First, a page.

Two men talking at job fair

Job Fair Success Strategies

Job fairs are a great opportunity to network and be proactive in the employment process. In order to make the most of these opportunities, set realistic expectations for what you hope to achieve. Prepare for the job fair like you would for an interview, have a plan for when you arrive, make a good impression with the recruiters and be sure to follow up with any connections you make.

Prepare

  • Research. The week prior to a job fair, find out which companies are participating and learn more about them. What are some interesting things the company is currently working on? Does the company have new leadership or a new product? These tidbits can be used as conversation starters that will impress a recruiter and possibly open the door to a new opportunity for you.
  • Dress for an interview. Job fairs typically involve on-the-spot interviews, so present yourself as you would for any other kind of interview. A suit is most appropriate, even if you're applying for a technical job. It's always better to be overdressed than underdressed.
  • Prepare. For your top employment choices, consider preparing folders that include your resume, cover letter, recommendations and appropriate work samples.
  • Carry plenty of business cards. Give the business cards to recruiters and other job seekers you meet. They need not be expensive or fancy. A simple design will do. Make sure they contain your name and contact information: phone number, email and address.
  • Organize. You may want to carry a portfolio or clipboard to easily manage and collect information. Be sure to have a pen for taking notes.
  • Relax, breathe and smile. Do your best to make a strong first impression.
  • Walk around. Get the lay of the land, see where your top companies are located and plan your connection strategy.
  • Network. Talk to other job seekers and ask questions. Find out what types of positions they're seeking, and tell them a little about yourself. You never know who they might know, or if you might be able to help them with an introduction. Don't hesitate to exchange information if you make a connection.
  • Visit booths. You may want to start by practicing your personal pitch with recruiters who represent companies where you may not want to work. Have a list of top companies you really want to visit and check them off as you go. This will keep you from introducing yourself to the same recruiter twice by accident. Listen to the "interviews" in front of you to get an idea what to expect and develop questions based on what you hear.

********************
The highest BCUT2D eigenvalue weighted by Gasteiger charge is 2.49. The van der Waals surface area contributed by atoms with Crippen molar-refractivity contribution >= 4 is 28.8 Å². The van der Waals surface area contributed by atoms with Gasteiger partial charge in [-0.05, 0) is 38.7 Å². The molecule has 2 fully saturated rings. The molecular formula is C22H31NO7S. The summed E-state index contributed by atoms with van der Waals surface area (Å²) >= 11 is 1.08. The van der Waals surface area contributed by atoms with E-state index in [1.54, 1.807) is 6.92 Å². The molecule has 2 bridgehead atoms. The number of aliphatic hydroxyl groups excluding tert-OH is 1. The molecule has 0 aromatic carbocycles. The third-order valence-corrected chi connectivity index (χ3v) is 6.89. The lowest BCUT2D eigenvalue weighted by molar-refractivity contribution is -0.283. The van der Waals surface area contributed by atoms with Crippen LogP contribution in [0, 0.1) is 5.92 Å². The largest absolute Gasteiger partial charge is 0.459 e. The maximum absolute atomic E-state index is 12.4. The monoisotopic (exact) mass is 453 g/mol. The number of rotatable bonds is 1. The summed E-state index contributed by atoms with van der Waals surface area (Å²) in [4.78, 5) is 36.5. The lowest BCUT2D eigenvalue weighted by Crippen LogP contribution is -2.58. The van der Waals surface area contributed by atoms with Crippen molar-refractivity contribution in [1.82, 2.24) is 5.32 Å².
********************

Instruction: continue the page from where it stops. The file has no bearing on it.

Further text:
Speaking to recruiters

  • Connect. Make eye contact, smile, state your name and shake her or his hand. Use a prepared elevator speech - a 10-second summary of your bio, your skills and your achievements. Make sure to rehearse the speech until it becomes comfortable. 
  • Listen. Pay attention, respond to questions and ask for more information. When appropriate, hand your resume to the recruiter and pause for them to do a quick review. Be prepared for questions about specific examples of your experience.
  • Keep it brief. Recruiters are typically swamped, so be mindful that your conversation may be limited to a few minutes. If appropriate, ask questions about next steps, applicant qualifications or any suggestions they may have for you.
  • Get recruiter contact information. Request a business card, and if one is not available, ask the recruiter for their email address. Conclude the conversation by thanking them for their time.
  • Step aside. Make time to write conversation notes before you move on to the next recruiter. If the previous recruiter mentioned she went to Florida State, capture that information. If she told you the company will hire for your desired position soon, write it down. Summarize your job fair experiences immediately in order to take full advantage of the event.

Follow up

  • Call or email. After a few days, call or send an email, thanking the recruiters for their time and the information they provided. If you send an email to the recruiter who mentioned she went to Florida State, it is appropriate to write, "I'm the administrative assistant at the job fair who discussed Florida State with you." That reminder could help her recall the conversation. Just taking the time to follow up will separate you from many job fair attendees.
  • Stay in contact. If the recruiter responds back to you, stay in contact. Keep an eye open for articles about their organization or industry and don't hesitate to forward them on with a note. If you see the perfect job for you in their organization, and you're qualified, apply for the position and then email the recruiter and let him or her know you applied.
  • Build your network. If you connected with other job seekers and traded contact information, you should follow up with them as well. You never know when they might have a job prospect for you, or vice versa.

If you need information or personalized assistance with your employment search, or have questions about education opportunities, visit the Military OneSource SECO page, or call 800-342-9647 to talk with a career coach.